rye

Hair care 2.0 – washing my hair with rye flour

About three years ago I switched my hair care from traditional shampoo to baking soda and vinegar. I love this combo and have had great hair from it.

However, at the moment I have very limited access to baking soda and remembered something I came across about a year ago, rye flour. It seemed a bit too far off for me at the time but now, rye flour is something I have easy access to. So, I gave it a try and it works.

Unfortunately, at this point, a disclaimer: I have no idea why rye flour works and how and I’ve only been using it for a few weeks. Anyone with more insight, please comment below. I’ll just stick to describing how I use it for now.

 

How to wash hair with rye flour

First of all, I need a good, fine rye flour. I got mine from the baking section at the supermarket. Coarse flour could result in flakes left behind in the hair (more on this below).

For my short but thick hair, I use about two teaspoons and mix it with water. I use the same spoon I used for getting the flour out of the package and warm water from the tap. I don’t worry too much about lumps too much, a few lumps won’t hurt. But, the smoother the better because the consistency I’m going for is that of shampoo. In my first attempt, I used the flour with too much water and it ended up just running over my shoulders and not sticking to my hair and scalp. I found the shampoo consistency also easier to handle.

Next, I get into the shower and wet my hair. Again, the first time I used it, I poured the mixture into dry hair. It didn’t work as well and the water just ran down rather than sticking to my head.

With wet hair, I massage the water-flour mixture into my hair, my scalp in particular. I admit this part is a little weird because the flour doesn’t distribute evenly in the hair and seems kind of lumpy. It takes some work to cover all of my head with the mixture.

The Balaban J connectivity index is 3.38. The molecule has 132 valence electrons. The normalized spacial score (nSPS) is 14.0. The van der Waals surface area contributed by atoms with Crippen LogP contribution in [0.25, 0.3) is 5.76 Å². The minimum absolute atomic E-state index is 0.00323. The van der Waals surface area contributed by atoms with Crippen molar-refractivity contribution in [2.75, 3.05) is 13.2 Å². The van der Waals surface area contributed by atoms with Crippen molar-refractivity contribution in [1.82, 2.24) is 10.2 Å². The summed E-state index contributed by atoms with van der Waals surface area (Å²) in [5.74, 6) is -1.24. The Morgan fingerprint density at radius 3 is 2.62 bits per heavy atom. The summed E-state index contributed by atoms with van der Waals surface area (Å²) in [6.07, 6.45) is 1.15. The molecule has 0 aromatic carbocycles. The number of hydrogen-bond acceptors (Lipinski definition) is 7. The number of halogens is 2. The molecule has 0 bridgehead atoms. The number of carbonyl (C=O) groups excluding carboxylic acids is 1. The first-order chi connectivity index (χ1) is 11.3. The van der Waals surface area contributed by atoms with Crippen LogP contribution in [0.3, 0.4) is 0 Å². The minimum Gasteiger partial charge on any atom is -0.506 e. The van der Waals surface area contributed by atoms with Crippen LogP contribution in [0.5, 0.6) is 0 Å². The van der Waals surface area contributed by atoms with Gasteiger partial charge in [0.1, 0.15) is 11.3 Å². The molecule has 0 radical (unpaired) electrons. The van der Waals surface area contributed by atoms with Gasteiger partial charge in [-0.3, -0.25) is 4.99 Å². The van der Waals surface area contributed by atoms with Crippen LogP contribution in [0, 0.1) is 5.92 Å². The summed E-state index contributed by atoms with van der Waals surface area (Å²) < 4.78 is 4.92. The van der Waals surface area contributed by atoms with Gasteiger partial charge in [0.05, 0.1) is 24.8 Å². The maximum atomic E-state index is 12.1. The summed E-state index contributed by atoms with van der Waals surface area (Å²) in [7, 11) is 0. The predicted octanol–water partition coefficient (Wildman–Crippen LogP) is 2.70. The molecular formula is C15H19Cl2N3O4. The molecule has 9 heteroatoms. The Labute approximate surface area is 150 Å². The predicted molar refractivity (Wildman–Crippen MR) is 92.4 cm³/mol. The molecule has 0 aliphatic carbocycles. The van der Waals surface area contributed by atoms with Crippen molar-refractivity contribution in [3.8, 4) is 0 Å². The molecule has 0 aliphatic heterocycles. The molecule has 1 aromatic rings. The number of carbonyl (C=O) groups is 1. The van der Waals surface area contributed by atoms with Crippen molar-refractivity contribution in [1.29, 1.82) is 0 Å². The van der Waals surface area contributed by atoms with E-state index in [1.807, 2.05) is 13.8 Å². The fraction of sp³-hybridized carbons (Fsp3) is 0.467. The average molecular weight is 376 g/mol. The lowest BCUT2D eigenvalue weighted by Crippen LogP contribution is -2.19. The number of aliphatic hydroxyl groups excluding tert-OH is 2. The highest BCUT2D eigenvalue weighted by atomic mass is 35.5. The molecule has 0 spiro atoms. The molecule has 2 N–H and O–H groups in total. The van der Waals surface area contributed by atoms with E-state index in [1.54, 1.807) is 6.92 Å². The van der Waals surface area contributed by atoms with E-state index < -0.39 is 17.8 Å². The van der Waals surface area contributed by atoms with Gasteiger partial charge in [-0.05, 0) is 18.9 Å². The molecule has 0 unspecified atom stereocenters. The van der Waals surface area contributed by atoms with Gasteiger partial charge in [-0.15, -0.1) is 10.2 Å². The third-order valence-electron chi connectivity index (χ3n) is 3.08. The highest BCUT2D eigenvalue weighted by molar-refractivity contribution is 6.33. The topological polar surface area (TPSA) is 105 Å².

Then I tend to let it soak a bit. I don’t know if that’s necessary but that’s how I do it.

The most difficult part of using rye flour as shampoo is the rinsing part. I highly recommend to get all of the flour out and therefore rinse very thoroughly. I once didn’t rinse enough and ended up with flakes falling out when I combed my hair. It wasn’t a huge deal, my scalp didn’t itch or smell, but it wasn’t nice to look at. So, rinsing is key (and fine flour).

And once the hair is rinsed I sometimes follow-up with an Apple Cider Vinegar rinse. It’s the same as the baking soda method. I found though that I was able to comb my hair without it as well and I didn’t really need the vinegar. I just go with my gut.

With everything out, I style my hair as usual.

 

Some (maybe) potential benefits of rye flour

As I said in the intro, I didn’t find any reliable sources to quote as to how or why rye flour works for hair care. In the same vein also goes that I can’t make any definite promises about its benefits.

The only benefit I know for sure is its cost and environmental friendliness. I bake with rye flour so I always have something in the house anyway. Using a few teaspoons for my hair costs me next to nothing. I buy my flour in bulk so I avoid any additional waste from my shampoo. Also, being a food, I have no problem with washing it down the drain onto my flower beds.

Some people claim that rye flour is beneficial for their scalp. The claim here (which I can’t talk about from experience) is that baking soda dries out the scalp and can lead to itching and discomfort. Rye flour, however, is said to have a similar pH-level as our scalp so it shouldn’t dry it out.

Further, some claim that because rye flour is rich in vitamins (in particular B5), minerals, and amino acids, it acts as an anti-inflammatory and regenerating. Again, I didn’t find any study which supports this claim.

 

All I can say that washing my hair with rye flour works. I love using new ideas to clean my hair and flour sounds like a good one. I’ll keep you posted if it stops working for me.

And I want to hear from you and your experiences with using alternatives to shampoo, flour or not.

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